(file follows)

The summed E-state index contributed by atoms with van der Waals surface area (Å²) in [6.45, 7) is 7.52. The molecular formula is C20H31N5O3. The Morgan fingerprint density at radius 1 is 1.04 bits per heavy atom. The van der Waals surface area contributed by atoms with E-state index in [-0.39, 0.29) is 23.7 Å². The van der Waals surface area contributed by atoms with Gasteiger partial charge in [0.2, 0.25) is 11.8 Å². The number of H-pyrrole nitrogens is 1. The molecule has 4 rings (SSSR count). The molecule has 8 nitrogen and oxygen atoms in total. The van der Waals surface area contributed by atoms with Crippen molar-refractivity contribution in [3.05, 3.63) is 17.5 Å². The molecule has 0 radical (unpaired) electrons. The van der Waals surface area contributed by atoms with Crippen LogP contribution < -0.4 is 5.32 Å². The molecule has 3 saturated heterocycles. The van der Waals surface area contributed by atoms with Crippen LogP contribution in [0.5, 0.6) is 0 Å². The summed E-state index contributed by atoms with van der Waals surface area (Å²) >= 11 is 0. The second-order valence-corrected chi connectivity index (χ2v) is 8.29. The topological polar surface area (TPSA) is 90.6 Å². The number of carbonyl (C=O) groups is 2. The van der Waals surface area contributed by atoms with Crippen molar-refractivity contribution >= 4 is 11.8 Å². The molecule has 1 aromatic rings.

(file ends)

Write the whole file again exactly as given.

The summed E-state index contributed by atoms with van der Waals surface area (Å²) in [6.45, 7) is 7.52. The molecular formula is C20H31N5O3. The Morgan fingerprint density at radius 1 is 1.04 bits per heavy atom. The van der Waals surface area contributed by atoms with E-state index in [-0.39, 0.29) is 23.7 Å². The van der Waals surface area contributed by atoms with Gasteiger partial charge in [0.2, 0.25) is 11.8 Å². The number of H-pyrrole nitrogens is 1. The molecule has 4 rings (SSSR count). The molecule has 8 nitrogen and oxygen atoms in total. The van der Waals surface area contributed by atoms with Crippen molar-refractivity contribution in [3.05, 3.63) is 17.5 Å². The molecule has 0 radical (unpaired) electrons. The van der Waals surface area contributed by atoms with Crippen LogP contribution < -0.4 is 5.32 Å². The molecule has 3 saturated heterocycles. The van der Waals surface area contributed by atoms with Crippen LogP contribution in [0.5, 0.6) is 0 Å². The summed E-state index contributed by atoms with van der Waals surface area (Å²) >= 11 is 0. The second-order valence-corrected chi connectivity index (χ2v) is 8.29. The topological polar surface area (TPSA) is 90.6 Å². The number of carbonyl (C=O) groups is 2. The van der Waals surface area contributed by atoms with Crippen molar-refractivity contribution >= 4 is 11.8 Å². The molecule has 1 aromatic rings.